Thursday, March 6, 2014

What It's Like to Fly in a Private Jet

In writing my recent book, Stalking the Sky, I wanted to take the reader aboard a private jet, an experience most won't ever have. A private jet is like a limousine in the sky, with the crew always at the ready to convey its pampered passengers in luxury to any place any time. Sometimes, though, the passengers would rather not be taking that flight, nor would the crew.

Here's an excerpt:

Sometime after midnight she had finally dropped onto a sofa in exhausted sleep. The call from Crew Scheduling seemed to come only an instant later. A Presidential Service crew, which included a flight attendant, was needed for one of the business jets usually rented out to corporations: "spur of the moment . . . V.I.P.s . . . get here as fast as you can." For a moment after the voice ceased and the line went dead, she was uncertain whether it had been a dream, but then she felt the receiver against her ear and shuffled toward the shower.

The last time Will had been in the Westwind was in the pilot's seat, flying with a contingent of GUA executives to Houston to hammer out a long-term jet-fuel arrangement with a large oil company. He had piloted the sleek plane then to build up hours. It was firm GUA policy that management personnel with operational skills maintain them sharply honed. Buck felt strongly that it kept his managers in touch with the nuts and bolts of running an airline.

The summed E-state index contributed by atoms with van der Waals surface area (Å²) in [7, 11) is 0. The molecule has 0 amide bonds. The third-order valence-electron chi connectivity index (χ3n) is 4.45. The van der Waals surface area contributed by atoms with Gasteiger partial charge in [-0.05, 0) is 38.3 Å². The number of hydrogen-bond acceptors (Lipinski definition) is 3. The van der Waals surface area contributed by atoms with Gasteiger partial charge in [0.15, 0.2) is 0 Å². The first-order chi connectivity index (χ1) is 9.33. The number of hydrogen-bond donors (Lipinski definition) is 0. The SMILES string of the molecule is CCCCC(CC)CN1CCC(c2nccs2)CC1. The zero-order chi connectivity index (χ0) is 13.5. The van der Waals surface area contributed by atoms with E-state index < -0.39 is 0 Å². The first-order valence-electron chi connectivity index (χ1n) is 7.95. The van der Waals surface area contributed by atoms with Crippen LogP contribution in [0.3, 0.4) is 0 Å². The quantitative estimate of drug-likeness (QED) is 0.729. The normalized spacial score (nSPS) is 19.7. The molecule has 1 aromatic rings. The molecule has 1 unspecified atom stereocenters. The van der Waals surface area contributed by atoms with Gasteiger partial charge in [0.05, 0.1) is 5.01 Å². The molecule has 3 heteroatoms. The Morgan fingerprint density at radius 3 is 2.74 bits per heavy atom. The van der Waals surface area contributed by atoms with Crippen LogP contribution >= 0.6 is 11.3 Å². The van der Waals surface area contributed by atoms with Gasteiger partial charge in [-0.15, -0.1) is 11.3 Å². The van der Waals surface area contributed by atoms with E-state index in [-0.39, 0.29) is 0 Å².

The Westwind’s cabin contained two rows of seats and a sitting/sleeping divan along one side of the cabin. Will hung up his jacket and loosened his tie. He was just about to stretch out and catch some sleep when he noticed headlights racing toward the plane. A slim girl clutching a small saffron-colored valise charged out of a taxi and up the stairs. For a moment she seemed confused by the sight that greeted her. Then disbelieving anger widened her eyes to blue floodlights

"One person? You hired this plane and got us all out here in the middle of the night in a snowstorm for just one person?" The question was an indictment.

She had been in such a hurry to make the plane that the buttons on her saffron-and-violet uniform blouse had worked open a good way toward the top of her skirt. Will found himself staring at the slash of skin.

He lifted his eyes. "If it’s any consolation, lady, it wasn’t my idea either."

Read more: Stalking the Sky

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